A petition submitted to the FDA to approve the move (loratadine, Schering-Plough), a seasonal allergy medication, from prescription status to over-the-counter (OTC) status was accepted and implemented, effective on December 10, 2002, by the original manufacturer, Schering Laboratories. This change was the result of a unique request by Wellpoint Health Plan in Thousand Oaks, California, instead of a manufacturer-initiated change of status through the traditional route with the FDA.

The issues related to switching from prescription status to OTC status for medications and patent expirations are again in the forefront as a result of the number of blockbuster category drugs facing expiration of their patents. In the case of Claritin®, the patent for canadian loratadine is expiring at the same time that the drug is moving to OTC status. This combination of events is setting up the arrival of several OTC competitors to lorata-dine in the marketplace, including consumer brands from Johnson & Johnson and Wyeth. As a result, the medications that health plans will continue to cover in the nonsedating class—and how consumers will react to changes in the status of drug benefit coverage within the drug class—remain unclear for now.

For the pharmaceutical firms, OTC products and competition can offer a mixed blessing in terms of product costs alone, but the overall cost of care will probably remain unchanged or might possibly increase. Costs can go up if patients seek alternative and more expensive medications that are covered under their drug benefit plans or if they do not treat themselves appropriately and thus need to seek emergency acute care.

Another petition to the FDA to approve (omeprazole canadian, AstraZeneca) as an OTC drug has been recommended for acceptance, pending approval of consumer labeling by the FDA. Although still under patent protection, this ubiquitous proton pump inhibitor (PPI) may be a harbinger of changes to come in the classification status for this class of drugs. In any case, many of the same questions about remain, from a payer’s perspective relative to the cost of care as well as the share paid for care by payers.

The past experiences with canadian ibuprofen (McNeil Consumer; Advil®, Wyeth Consumer); histamine (H2) blockers such as Tagamet® (cimetidine, GlaxoSmithKline) and (GlaxoSmithKline); and vaginal antifungals such as Monistat® (miconazole nitrate, McNeil) and Gyne-Lotrimin 3® Vaginal Cream (clotrimazole, Schering-Plough) suggest that OTC status does not necessarily result in a net savings to patients or payers in the longer run. For example:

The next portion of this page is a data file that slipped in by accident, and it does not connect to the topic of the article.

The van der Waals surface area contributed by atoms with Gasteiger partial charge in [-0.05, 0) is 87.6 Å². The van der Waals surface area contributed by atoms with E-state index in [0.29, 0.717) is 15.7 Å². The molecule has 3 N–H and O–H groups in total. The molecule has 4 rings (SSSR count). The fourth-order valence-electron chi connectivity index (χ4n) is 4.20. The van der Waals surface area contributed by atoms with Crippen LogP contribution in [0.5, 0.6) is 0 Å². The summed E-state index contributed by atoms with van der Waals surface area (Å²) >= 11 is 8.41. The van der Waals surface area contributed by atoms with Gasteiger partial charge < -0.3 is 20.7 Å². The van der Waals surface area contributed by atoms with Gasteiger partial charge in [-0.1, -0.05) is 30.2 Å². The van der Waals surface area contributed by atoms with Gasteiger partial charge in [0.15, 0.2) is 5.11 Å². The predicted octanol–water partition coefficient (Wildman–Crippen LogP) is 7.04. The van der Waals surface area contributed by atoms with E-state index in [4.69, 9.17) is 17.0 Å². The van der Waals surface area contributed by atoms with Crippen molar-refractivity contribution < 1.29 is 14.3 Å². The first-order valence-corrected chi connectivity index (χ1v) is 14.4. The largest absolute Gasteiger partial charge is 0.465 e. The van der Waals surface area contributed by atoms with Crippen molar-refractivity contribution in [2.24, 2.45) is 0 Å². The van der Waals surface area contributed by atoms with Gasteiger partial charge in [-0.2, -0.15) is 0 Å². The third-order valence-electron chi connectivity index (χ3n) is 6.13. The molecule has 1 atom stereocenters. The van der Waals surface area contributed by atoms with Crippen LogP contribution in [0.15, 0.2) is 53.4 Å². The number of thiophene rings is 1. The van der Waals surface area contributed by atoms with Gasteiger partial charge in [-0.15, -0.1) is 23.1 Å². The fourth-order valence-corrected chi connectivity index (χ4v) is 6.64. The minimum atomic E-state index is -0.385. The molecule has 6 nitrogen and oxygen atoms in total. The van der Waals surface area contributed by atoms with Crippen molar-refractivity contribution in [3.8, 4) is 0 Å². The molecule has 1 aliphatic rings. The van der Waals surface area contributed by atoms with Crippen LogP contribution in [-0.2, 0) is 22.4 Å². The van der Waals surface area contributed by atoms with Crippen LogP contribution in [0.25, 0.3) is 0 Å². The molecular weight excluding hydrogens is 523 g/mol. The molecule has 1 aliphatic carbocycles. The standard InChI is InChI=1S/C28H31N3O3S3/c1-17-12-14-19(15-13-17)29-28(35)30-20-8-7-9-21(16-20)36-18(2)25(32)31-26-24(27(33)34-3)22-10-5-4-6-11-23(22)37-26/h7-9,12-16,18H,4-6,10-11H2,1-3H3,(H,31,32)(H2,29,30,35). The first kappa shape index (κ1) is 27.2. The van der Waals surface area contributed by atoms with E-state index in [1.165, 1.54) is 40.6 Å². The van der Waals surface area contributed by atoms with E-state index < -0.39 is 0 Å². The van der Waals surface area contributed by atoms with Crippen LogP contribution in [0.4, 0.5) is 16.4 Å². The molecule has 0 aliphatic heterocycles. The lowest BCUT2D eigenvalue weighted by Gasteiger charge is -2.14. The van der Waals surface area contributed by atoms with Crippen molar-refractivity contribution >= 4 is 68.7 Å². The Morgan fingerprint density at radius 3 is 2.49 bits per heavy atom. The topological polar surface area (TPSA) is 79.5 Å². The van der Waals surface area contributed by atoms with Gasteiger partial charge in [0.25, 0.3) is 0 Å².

1. The doses of drugs that have moved to OTC status do not always stay the same in prescription strength. The dose, for instance, was reduced from 400 mg and higher as a prescription drug to 200 mg as an OTC drug.

2. The quantity and packaging of the medications are usually limited to a course of treatment. Monistat® is to be taken for one to three days, and Claritin canadian is to be taken for seven days.

3. The retail costs of OTC drugs are not covered by insurance, whereas prescription co-payment fees can be less than the retail costs—or they might not exist at all—in certain drug benefit plans; this might serve as an incentive to some patients to utilize their benefits to obtain more expensive therapy.


Given the reality of change, PBMs today continue to be confronted with the challenge of difficult decision-making regarding the ease of access to medications in their organizations. The historical cost trend rate of pharmaceuticals is not going to significantly change over the next couple of years, and costs will probably grow faster later in this century. As a result, PBMs must move toward a dual strategy of managing the utilization of formulary drugs while establishing a cost-of-care model for benchmarking in organizations.

Department-level managers must serve not only the organizational mission but also the company’s financial plan for survival. Therefore, prudent review and implementation of drug utilization management, as well as enhanced outcomes from the use of effective medications in hospitals or ambulatory care settings, are important goals for pharmacists.